Data Mining for Business Intelligence: Multiple Linear Regression Essay

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Chapter 6: Multiple Linear
Regression

Data Mining for Business
Intelligence
Shmueli, Patel & Bruce
© Galit Shmueli and Peter Bruce 2010

Topics
Explanatory vs. predictive modeling with

regression
Example: prices of Toyota Corollas
Fitting a predictive model
Assessing predictive accuracy
Selecting a subset of predictors (variable selection) Explanatory Modeling
Goal: Explain relationship between predictors
(explanatory variables) and target
 Familiar use of regression in data analysis
 Multiple linear regression – linear relationship between

a dependent variable Y (response) and a set of predictors
X1,…,Xp
 Model Goal: Fit the data well and understand the

contribution of explanatory variables to the model – model performance assessed by residual analysis
 Model fitted to the entire dataset

Predictive Modeling
Goal: Predict target values in new data where we have predictor values, but not target values
Classic data mining context
Model Goal: Optimize predictive accuracy – how

accurately can the fitted model predict new cases
Model trained on training data and performance is assessed on validation or test data
Explaining role of predictors is not the primary

purpose (although useful)

Regression Method
 Predict the value of the dependent variable Y

based on predictors X1,…,Xp
 Regression coefficients β1, β2,…, βp in the equation:
Y = β1X1 + β2X2 + …..+ βpXp

 Coefficients estimated via ordinary least squares

(OLS) method
 Estimated using training sample

 Predictive capacity assessed by prediction results on

validation set – average squared error
 Assumptions – normality, independence, linearity

Example: Prices of Toyota
Corolla
ToyotaCorolla.xls
Goal: Predict sale prices of used Toyota
Corollas based on their specification
Data: Prices of 1442 used Toyota
Corollas, with their specification information – age, mileage, fuel type, engine size

Data Sample
(showing only the variables to be used in analysis) Variables Used
Price in Euros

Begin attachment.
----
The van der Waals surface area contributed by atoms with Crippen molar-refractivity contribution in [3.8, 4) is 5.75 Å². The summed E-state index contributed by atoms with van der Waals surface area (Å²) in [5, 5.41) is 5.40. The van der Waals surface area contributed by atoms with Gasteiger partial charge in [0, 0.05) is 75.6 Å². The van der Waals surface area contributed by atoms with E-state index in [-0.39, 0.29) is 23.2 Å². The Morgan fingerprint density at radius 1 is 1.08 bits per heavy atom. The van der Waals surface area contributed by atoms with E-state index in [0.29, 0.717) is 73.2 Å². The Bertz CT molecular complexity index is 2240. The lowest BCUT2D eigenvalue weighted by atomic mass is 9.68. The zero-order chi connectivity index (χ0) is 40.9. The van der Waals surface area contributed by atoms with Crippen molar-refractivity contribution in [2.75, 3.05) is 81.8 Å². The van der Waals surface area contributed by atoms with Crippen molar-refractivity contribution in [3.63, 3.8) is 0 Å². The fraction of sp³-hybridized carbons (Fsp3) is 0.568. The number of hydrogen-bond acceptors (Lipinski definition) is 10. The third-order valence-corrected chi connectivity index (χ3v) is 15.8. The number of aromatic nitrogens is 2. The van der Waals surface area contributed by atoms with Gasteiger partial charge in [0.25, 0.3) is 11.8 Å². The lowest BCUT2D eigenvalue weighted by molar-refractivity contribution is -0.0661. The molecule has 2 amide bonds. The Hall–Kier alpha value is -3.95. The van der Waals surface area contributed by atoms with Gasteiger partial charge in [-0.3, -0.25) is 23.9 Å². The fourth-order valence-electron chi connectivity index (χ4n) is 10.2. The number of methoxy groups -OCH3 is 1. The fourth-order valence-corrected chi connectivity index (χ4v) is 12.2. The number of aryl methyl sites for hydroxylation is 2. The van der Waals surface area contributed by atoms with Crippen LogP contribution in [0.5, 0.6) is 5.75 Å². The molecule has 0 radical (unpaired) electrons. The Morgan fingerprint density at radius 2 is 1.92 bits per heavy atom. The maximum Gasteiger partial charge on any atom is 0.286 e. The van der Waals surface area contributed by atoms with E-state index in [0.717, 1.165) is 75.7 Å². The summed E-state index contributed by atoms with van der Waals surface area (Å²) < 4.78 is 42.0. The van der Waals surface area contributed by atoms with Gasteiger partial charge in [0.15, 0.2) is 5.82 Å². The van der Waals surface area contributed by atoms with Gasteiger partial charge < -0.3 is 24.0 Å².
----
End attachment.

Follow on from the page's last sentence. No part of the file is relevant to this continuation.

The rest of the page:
Age in months as of 8/04
KM (kilometers)
Fuel Type (diesel, petrol, CNG)
HP (horsepower)
Metallic color (1=yes, 0=no)
Automatic transmission (1=yes,
0=no)
CC (cylinder volume)
Doors
Quarterly_Tax (road tax)
Weight (in kg)

Preprocessing
Fuel type is categorical, must be transformed into binary variables
Diesel (1=yes, 0=no)
CNG (1=yes, 0=no)
None needed for “Petrol” (reference category)

Subset of the records selected for training partition (limited # of variables shown)

60% training data / 40% validation data
Multiple linear regression model fitted using ONLY training data The Fitted Regression Model
(XLMiner output)

Predicted Values

Predicted price computed using regression coefficients Residuals = difference between actual and predicted prices Error reports

Error for the validation set is usually larger than that of the training set (as expected)

Distribution of
Residuals
Symmetric distribution
Some outliers
Average error = 116
50% errors between
±860

Selecting Subsets of
Predictors

Goal: Find parsimonious model (the simplest model that performs sufficiently well)
Expensive or impossible to measure all predictors

for future predictions
More robust
Multicollinearity can lead to unstable regression coefficients and hence increase variation in predictions and lower predictive accuracy
Sometimes dropping correlated predictors increase bias (average error)
Trade-off between too few and too many

predictors - Bias-variance trade-off

Variable selection methods
 Use domain knowledge – some practical

considerations:
Expense of collecting future data on predictors
Missing values and inaccurate measurements
Irrelevance to the problem at hand
High correlations

 Two primary methods:
Exhaustive Search

Partial Search Algorithms
 Forward selection
 Backward elimination
 Stepwise regression

Exhaustive Search
 All possible subsets of predictors assessed

(single, pairs, triplets, etc.)
 Computationally intensive
 Judge by “adjusted…